Ferron, M., Massa, P.: Transtheoretical model for designing technologies supporting an active lifestyle. In: Proceedings of the Biannual Conference of the Italian Chapter of SIGCHI, p. 7. ACM (2013)Google Scholar
  26. 26.
    Latimer, A.E., Brawley, L.R., Bassett, R.L.: A systematic review of three approaches for constructing physical activity messages: what messages work and what improvements are needed? Int. J. Behav. Nutr. Phys. Act. 7, 36–53 (2010)CrossRefGoogle Scholar
  27. 27.
    Hirsh, J.B., Kang, S.K., Bodenhausen, G.V.: Personalized persuasion: tailoring persuasive appeals to recipients’ personality traits. Psychol. Sci. 23(6), 578–581 (2012)CrossRefGoogle Scholar
  28. 28.
    Adnan, M., Mukhtar, H., Naveed, M.: Persuading students for behavior change by determining their personality type. In: 2012 15th International Multitopic Conference (INMIC), pp. 439–449 (2012)Google Scholar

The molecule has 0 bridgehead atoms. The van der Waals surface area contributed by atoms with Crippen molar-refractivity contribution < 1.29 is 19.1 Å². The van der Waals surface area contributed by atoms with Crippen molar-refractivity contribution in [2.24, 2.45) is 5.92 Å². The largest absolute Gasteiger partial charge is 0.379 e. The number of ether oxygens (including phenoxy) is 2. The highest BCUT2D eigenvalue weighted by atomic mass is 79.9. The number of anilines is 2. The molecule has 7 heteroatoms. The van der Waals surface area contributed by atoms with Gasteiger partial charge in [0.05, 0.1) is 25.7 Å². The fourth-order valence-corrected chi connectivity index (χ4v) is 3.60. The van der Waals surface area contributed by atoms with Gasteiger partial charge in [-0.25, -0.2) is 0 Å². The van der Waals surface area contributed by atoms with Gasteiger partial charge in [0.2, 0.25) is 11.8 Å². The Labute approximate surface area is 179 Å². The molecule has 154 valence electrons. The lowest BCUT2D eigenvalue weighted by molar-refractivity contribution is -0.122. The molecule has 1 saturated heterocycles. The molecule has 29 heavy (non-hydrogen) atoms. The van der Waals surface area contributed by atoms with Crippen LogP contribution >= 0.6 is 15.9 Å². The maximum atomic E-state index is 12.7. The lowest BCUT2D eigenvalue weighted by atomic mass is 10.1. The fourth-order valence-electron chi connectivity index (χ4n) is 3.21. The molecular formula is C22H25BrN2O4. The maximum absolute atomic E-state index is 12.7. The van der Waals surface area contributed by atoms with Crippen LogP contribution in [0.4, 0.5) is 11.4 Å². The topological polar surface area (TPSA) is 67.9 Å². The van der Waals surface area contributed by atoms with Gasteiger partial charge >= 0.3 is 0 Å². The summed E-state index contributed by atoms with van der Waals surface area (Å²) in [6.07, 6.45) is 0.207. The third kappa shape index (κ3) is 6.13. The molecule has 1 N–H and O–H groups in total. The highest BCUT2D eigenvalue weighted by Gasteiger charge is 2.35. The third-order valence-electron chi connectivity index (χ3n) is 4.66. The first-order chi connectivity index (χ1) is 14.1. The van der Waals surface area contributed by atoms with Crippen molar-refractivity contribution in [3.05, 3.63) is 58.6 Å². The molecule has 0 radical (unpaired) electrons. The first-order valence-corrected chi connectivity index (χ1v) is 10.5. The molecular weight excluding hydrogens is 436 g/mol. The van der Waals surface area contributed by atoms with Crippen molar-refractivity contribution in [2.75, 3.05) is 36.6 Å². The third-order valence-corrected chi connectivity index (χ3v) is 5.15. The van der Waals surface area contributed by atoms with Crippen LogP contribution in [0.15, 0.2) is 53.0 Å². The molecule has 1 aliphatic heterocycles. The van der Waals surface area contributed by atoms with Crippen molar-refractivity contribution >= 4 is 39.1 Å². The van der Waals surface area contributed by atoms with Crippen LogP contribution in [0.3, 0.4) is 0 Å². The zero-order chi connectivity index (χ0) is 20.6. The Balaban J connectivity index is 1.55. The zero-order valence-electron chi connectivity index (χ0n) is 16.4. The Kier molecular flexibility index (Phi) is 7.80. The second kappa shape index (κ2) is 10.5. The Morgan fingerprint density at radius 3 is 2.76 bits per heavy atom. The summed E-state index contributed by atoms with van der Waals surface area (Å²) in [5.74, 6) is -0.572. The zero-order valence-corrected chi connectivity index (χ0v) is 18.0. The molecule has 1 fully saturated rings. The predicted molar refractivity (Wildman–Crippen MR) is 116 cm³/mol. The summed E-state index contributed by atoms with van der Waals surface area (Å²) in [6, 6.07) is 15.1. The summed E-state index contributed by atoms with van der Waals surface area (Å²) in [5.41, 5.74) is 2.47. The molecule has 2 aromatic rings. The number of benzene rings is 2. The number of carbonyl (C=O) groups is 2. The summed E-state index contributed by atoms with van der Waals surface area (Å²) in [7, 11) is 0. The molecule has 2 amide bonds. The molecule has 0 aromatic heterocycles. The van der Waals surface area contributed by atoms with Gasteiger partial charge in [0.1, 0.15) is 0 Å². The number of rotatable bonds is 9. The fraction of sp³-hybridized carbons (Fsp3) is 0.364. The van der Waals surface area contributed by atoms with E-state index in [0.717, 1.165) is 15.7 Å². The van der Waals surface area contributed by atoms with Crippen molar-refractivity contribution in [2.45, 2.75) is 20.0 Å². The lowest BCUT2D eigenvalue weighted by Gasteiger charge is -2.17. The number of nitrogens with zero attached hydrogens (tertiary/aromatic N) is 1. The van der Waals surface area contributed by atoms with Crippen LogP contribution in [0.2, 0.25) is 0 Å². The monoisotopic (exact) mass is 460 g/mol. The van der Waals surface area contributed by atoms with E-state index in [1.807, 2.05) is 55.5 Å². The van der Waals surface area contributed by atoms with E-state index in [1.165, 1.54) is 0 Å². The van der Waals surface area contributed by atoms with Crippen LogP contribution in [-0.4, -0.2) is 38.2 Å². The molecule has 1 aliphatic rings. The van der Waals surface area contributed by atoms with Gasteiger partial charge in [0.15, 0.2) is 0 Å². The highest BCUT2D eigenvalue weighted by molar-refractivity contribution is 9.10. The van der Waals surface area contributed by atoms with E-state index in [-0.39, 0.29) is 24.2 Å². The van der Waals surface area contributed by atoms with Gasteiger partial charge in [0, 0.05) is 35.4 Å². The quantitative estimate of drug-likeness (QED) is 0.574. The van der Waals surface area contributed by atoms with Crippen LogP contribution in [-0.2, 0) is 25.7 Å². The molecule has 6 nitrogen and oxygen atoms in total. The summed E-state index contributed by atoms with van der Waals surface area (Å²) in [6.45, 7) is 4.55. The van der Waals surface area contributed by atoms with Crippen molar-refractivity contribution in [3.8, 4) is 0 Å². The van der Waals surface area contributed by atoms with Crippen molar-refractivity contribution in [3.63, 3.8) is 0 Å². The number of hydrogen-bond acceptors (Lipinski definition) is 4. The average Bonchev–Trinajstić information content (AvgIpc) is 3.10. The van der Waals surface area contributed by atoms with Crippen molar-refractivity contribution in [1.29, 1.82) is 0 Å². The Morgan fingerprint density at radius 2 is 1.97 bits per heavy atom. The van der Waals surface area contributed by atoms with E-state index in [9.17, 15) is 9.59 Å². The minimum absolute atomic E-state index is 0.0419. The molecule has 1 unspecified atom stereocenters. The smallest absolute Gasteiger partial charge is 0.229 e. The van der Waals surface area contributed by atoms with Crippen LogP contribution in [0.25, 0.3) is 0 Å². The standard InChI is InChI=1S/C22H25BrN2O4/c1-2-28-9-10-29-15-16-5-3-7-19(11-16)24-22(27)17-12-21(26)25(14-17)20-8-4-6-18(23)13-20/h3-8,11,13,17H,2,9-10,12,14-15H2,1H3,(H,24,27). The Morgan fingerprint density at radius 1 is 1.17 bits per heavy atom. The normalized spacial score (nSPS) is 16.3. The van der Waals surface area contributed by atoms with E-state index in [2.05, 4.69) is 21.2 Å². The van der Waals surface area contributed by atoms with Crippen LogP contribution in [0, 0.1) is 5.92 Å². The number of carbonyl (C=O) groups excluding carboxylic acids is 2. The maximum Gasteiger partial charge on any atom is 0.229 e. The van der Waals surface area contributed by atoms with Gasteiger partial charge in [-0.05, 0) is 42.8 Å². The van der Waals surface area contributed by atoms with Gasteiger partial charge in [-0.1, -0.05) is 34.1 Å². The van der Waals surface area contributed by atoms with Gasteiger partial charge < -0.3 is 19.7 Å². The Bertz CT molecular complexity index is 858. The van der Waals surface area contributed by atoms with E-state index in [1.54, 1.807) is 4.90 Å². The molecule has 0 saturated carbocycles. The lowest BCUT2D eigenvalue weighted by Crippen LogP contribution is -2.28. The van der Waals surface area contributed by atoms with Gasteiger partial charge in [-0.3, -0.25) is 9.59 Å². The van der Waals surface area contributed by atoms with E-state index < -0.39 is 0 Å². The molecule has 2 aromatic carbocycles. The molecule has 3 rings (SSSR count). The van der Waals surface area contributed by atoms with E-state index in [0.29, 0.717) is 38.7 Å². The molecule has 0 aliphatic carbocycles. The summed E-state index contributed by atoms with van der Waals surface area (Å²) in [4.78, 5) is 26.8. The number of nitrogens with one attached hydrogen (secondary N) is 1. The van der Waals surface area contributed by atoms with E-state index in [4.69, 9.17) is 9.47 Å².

29. 29.
    De Vries, R.A.J., Truong, K.P., Kwint, S., Drossaert, C.H.C., Evers, V.: Crowd-designed motivation: Motivational messages for exercise adherence based on behavior change theory. In: Proceedings of the SIGCHI Conference on Human Factors in Computing Systems. ACM (in press, 2016)Google Scholar
  30. 30.
    Norman, G., Benisovich, S., Nigg, C., Rossi, J.: Examining three exercise staging algorithms in two samples. In: 19th Annual Meeting of the Society of Behavioral Medicine (1998)Google Scholar
  31. 31.
    Nigg, C., Norman, G., Rossi, J., Benisovich, S.: Processes of exercise behavior change: Redeveloping the scale. Ann. Behav. Med. 21, S79 (1999)Google Scholar
  32. 32.
    Bogg, T.: Conscientiousness, the transtheoretical model of change, and exercise: a neo-socioanalytic integration of trait and social-cognitive frameworks in the prediction of behavior. J. Pers. 76(4), 775–802 (2008)CrossRefGoogle Scholar
  33. 33.
    Mason, W., Suri, S.: Conducting behavioral research on amazon’s mechanical turk. Behav. Res. Methods 44(1), 1–23 (2012)CrossRefGoogle Scholar

Copyright information

© Springer International Publishing Switzerland 2016

Authors and Affiliations

  • Roelof A. J. de Vries
    • 1
    Email author
  • Khiet P. Truong
    • 1
  • Vanessa Evers
    • 1
  1. 1.University of TwenteEnschedeThe Netherlands

Personalised recommendations